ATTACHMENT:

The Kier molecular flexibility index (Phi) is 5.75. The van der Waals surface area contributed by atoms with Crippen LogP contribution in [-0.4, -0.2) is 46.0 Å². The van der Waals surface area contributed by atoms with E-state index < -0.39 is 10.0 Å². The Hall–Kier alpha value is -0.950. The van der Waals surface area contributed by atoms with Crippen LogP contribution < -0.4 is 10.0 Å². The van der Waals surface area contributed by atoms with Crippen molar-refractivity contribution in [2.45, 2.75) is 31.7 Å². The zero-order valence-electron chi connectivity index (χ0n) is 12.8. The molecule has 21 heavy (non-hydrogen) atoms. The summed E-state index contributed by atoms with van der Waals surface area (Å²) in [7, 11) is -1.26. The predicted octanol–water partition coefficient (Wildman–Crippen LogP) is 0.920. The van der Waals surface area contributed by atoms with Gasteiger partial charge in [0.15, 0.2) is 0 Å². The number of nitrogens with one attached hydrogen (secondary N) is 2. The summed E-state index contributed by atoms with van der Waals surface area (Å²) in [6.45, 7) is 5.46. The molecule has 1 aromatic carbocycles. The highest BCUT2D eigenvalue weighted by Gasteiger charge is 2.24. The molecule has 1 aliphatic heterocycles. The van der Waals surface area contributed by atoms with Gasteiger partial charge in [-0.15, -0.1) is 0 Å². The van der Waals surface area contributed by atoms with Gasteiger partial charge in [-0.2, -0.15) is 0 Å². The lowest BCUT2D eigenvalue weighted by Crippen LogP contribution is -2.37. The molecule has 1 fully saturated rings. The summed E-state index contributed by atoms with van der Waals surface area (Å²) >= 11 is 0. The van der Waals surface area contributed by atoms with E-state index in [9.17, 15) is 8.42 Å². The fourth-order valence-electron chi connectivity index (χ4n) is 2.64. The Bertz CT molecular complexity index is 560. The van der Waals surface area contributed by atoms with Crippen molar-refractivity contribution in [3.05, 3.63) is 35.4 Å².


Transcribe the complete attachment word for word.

The Kier molecular flexibility index (Phi) is 5.75. The van der Waals surface area contributed by atoms with Crippen LogP contribution in [-0.4, -0.2) is 46.0 Å². The van der Waals surface area contributed by atoms with E-state index < -0.39 is 10.0 Å². The Hall–Kier alpha value is -0.950. The van der Waals surface area contributed by atoms with Crippen LogP contribution < -0.4 is 10.0 Å². The van der Waals surface area contributed by atoms with Crippen molar-refractivity contribution in [2.45, 2.75) is 31.7 Å². The zero-order valence-electron chi connectivity index (χ0n) is 12.8. The molecule has 21 heavy (non-hydrogen) atoms. The summed E-state index contributed by atoms with van der Waals surface area (Å²) in [7, 11) is -1.26. The predicted octanol–water partition coefficient (Wildman–Crippen LogP) is 0.920. The van der Waals surface area contributed by atoms with Gasteiger partial charge in [0.15, 0.2) is 0 Å². The number of nitrogens with one attached hydrogen (secondary N) is 2. The summed E-state index contributed by atoms with van der Waals surface area (Å²) in [6.45, 7) is 5.46. The molecule has 1 aromatic carbocycles. The highest BCUT2D eigenvalue weighted by Gasteiger charge is 2.24. The molecule has 1 aliphatic heterocycles. The van der Waals surface area contributed by atoms with Gasteiger partial charge in [-0.15, -0.1) is 0 Å². The van der Waals surface area contributed by atoms with Gasteiger partial charge in [-0.2, -0.15) is 0 Å². The lowest BCUT2D eigenvalue weighted by Crippen LogP contribution is -2.37. The molecule has 1 fully saturated rings. The summed E-state index contributed by atoms with van der Waals surface area (Å²) >= 11 is 0. The van der Waals surface area contributed by atoms with E-state index in [9.17, 15) is 8.42 Å². The fourth-order valence-electron chi connectivity index (χ4n) is 2.64. The Bertz CT molecular complexity index is 560. The van der Waals surface area contributed by atoms with Crippen molar-refractivity contribution in [3.05, 3.63) is 35.4 Å².